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  1. Dec 09, 2020 · Here are the ten countries that make up Northern Europe: Norway Sweden Denmark Finland Iceland United Kingdom Ireland Lithuania Latvia Estonia Scandinavia Map of Scandinavia including Norway, Sweden, Finland, Denmark, and Iceland. Norway Norway is characterized by its rugged coastline, mountainous terrain, deep fjords, and numerous islands.

  2. Apr 18, 2021 · There are 9 countries that could be considered part of Central Europe: Austria, the Czech Republic, Germany, Hungary, Liechtenstein, Poland, Slovakia, Slovenia, and Switzerland. However, there is no clear consensus on whether or not all of these countries should be considered part of Central Europe.

    • The Holy Roman Empire
    • The Protestant Reformation
    • Early Reformers
    • The Habsburg Empire
    • Habsburg Emperors During The Renaissance
    • Habsburg Austria
    • Germany
    • The Hanseatic League
    • Switzerland
    • Calvin Stops For A Visit

    The Holy Roman Empirewas a vast state that extended from France in the west, to Denmark in the north, and to Poland and Hungary in the east. In northern Italy, all territories except Venice were part of the empire. Although the emperor ruled most of Europe, he was actually a mere figure-head. He had no real power in France, southern Italy, Denmark,...

    The Holy Roman Empire and its religious strongholds in Europebegan to unravel after the period known as the Babylonian Captivity and the Great Schism in the Roman Catholic Church (1348–1417; see "Crisis in the papacy" in Chapter 1). During this time there were as many as three popes—one in Rome, a second in France, and a third in Pisa, Italy. By 15...

    The most influential religious reformers were Meister (Johannes) Eckhart, John Wycliffe, Martin Luther, Huldrych Zwingli, and John Calvin. Their efforts started the movement that became known as the Protestant Reformation (the term "Protestant" came from "protest"). In addition, the invention of "moveable type" and the mass production of the Gutenb...

    The history of Europe during the Renaissance and Reformation was dominated by the Habsburg family. The Habsburgs were based in Austria, which comprised the eastern portion of central Europe, and they also held lands in Burgundy, areas along the eastern border of France. Because all Holy Roman emperors at this time were Habsburgs, the family also co...

    Below are listed the Habsburg emperors and the years they ruled, from 1438 through 1657. Frederick IIIAlbert's successor was the German king Frederick III (1415–1493). Although Frederick had numerous problems during his reign, he made the house of Habsburg a powerful force in European politics. The son of Duke Ernest of Austria, Frederick inherited...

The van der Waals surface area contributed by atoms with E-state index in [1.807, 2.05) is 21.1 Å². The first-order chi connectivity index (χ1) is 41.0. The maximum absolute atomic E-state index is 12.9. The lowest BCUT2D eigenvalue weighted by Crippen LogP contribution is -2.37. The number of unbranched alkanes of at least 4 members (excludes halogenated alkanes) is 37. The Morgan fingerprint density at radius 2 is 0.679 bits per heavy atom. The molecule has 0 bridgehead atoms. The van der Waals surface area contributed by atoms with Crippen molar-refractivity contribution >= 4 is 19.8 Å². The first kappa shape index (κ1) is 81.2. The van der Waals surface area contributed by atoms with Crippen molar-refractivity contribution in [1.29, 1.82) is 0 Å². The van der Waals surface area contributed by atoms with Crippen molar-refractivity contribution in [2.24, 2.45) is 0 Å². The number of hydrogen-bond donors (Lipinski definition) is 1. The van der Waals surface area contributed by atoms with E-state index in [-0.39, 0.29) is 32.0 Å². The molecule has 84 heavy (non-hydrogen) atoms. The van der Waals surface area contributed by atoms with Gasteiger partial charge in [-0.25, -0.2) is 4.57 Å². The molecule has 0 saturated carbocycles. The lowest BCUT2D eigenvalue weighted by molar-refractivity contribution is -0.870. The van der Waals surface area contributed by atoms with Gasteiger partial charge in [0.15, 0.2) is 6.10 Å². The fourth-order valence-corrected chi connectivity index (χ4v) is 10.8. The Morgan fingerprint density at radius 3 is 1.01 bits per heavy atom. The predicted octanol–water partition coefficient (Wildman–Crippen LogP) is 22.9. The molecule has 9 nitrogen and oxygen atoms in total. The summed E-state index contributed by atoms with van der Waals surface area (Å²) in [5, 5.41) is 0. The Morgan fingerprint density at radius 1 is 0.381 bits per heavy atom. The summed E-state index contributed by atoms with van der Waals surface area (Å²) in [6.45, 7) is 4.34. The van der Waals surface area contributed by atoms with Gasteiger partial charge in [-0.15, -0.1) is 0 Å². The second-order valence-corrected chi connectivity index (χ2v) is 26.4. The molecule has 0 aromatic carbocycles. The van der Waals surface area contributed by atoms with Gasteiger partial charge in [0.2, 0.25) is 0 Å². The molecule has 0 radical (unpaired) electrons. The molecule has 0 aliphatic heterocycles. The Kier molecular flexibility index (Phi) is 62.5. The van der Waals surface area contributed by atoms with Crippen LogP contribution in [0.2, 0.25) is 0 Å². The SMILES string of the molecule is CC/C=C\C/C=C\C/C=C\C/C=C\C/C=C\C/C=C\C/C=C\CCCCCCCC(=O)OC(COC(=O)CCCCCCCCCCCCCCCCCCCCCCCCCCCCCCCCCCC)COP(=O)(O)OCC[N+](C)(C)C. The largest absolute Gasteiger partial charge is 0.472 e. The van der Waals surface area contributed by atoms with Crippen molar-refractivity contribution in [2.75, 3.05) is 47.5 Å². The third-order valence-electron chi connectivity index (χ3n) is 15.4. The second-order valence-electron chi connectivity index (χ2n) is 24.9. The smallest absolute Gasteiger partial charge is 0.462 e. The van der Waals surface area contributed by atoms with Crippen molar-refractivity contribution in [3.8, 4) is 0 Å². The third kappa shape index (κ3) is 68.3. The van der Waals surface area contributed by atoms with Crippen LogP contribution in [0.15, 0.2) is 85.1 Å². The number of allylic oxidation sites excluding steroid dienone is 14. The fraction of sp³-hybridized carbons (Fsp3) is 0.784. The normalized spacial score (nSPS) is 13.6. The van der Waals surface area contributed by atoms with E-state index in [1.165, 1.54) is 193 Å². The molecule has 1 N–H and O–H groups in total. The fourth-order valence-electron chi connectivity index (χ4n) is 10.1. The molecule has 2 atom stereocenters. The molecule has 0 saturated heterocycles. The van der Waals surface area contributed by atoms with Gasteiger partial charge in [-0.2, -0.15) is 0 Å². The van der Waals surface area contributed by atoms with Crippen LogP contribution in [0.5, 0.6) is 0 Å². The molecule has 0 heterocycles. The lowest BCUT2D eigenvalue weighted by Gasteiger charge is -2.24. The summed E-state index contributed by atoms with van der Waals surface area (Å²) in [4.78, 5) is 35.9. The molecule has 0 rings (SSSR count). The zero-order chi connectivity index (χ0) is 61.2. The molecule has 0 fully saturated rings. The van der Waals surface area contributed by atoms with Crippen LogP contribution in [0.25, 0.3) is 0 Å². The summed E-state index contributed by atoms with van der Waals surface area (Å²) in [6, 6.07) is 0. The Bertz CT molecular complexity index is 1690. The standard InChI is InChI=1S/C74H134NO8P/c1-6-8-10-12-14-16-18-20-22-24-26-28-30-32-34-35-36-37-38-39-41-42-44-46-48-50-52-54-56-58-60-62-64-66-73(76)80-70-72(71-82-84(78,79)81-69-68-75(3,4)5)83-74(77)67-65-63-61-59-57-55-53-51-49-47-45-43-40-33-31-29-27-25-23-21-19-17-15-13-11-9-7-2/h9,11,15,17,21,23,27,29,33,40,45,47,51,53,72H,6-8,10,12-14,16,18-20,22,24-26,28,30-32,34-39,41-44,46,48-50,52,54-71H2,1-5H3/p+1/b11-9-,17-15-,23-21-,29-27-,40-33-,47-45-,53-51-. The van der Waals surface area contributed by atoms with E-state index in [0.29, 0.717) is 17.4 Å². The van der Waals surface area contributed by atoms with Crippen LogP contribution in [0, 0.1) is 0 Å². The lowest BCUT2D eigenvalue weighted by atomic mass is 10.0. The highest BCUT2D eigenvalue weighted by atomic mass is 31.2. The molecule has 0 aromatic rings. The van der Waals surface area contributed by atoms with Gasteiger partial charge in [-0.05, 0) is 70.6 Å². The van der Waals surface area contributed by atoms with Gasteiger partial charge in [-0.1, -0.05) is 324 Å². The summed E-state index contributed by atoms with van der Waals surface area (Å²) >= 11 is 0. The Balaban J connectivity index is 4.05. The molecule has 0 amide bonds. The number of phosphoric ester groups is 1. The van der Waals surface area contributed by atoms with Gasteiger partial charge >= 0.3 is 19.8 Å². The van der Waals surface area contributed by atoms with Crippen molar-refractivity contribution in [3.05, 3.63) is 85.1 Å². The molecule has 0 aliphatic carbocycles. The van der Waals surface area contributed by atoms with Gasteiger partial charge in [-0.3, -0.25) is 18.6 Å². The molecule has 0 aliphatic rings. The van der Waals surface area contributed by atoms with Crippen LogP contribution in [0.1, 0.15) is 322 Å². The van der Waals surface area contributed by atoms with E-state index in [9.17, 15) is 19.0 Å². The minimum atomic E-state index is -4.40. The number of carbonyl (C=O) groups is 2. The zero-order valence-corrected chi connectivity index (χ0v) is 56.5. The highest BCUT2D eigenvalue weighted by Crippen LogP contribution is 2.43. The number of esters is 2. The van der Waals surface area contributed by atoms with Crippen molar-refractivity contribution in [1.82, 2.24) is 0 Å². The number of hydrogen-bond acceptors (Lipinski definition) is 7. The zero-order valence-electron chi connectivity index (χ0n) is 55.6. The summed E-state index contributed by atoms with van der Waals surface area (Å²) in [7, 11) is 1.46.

Austria appeared on the map of Europe as a sovereign, or independent, state only after World War I(1914–18). At the beginning of the sixteenth century, Austria belonged to the Habsburgs, who called themselves the house of Austria. The state covered the eastern part of central Europe—the regions that are now Lower Austria, Upper Austria, Styria, Car...

    By the fifteenth century Germany consisted of more than three hundred separate states that were crowded into four main regions: Brandenburg in the north, along the Baltic Sea; Hesse in the west, on the southern border of the Netherlands; Saxony in the central area, between Hesse and Silesia; and Bavaria in the south between Austria and the Tyrol.

    The Hanseatic League was a trading network formed by German towns after 1100. A major reason for the league's development was the lack of a powerful national government that could support extensive commerce and provide safe passage for merchants when they traveled to foreign lands. As a result, companies of merchants made agreements that guaranteed...

    Switzerland became part of the Holy Roman Empire in 1032. In the thirteenth century, it was placed under the Habsburgs, whose harsh domination resulted in the rebellion of several cities. In 1291 an "eternal alliance" was formed between three cantons (provinces) of Switzerland: Schwyz, Uri, and Unterwalden. This agreement was the first step towardf...

    One evening in June 1536, John Calvin stopped in Geneva, Switzerland, to spend the night. He fully intended to continue on his journey the following day. But the local Protestant preacher, Guillaume Farel, had another idea. He convinced Calvin that it was his duty to God to remain where he was most needed. The task was to expel the remnants of Cath...

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  4. Mar 27, 2020 · The countries considered to comprise northern Europe are: Iceland, Ireland, the United Kingdom, the Faroe Islands, Norway, Sweden, Finland, Denmark, Estonia, Latvia and Lithuania. Iceland, the United Kingdom, Ireland and the Faroe Islands are separate island nations that are located on the western side of northern Europe.

  5. Mar 25, 2020 · The Central Europe Programme lists the Czech Republic, Austria, Germany, Italy, Poland, Hungary, the Slovak Republic, Slovenia and Ukraine as Central European countries. There is some disagreement, however, as to which countries should be classified as part of Central Europe.

  6. Central Europe is an area of Europe between Western Europe and Eastern Europe, [3] [4] [5] based on a common historical, social and cultural identity. [a] The Thirty Years' War between Catholicism and Protestantism was a significant shaping process in the history of Central Europe. The concept of “Central Europe” appeared in the 19th century.

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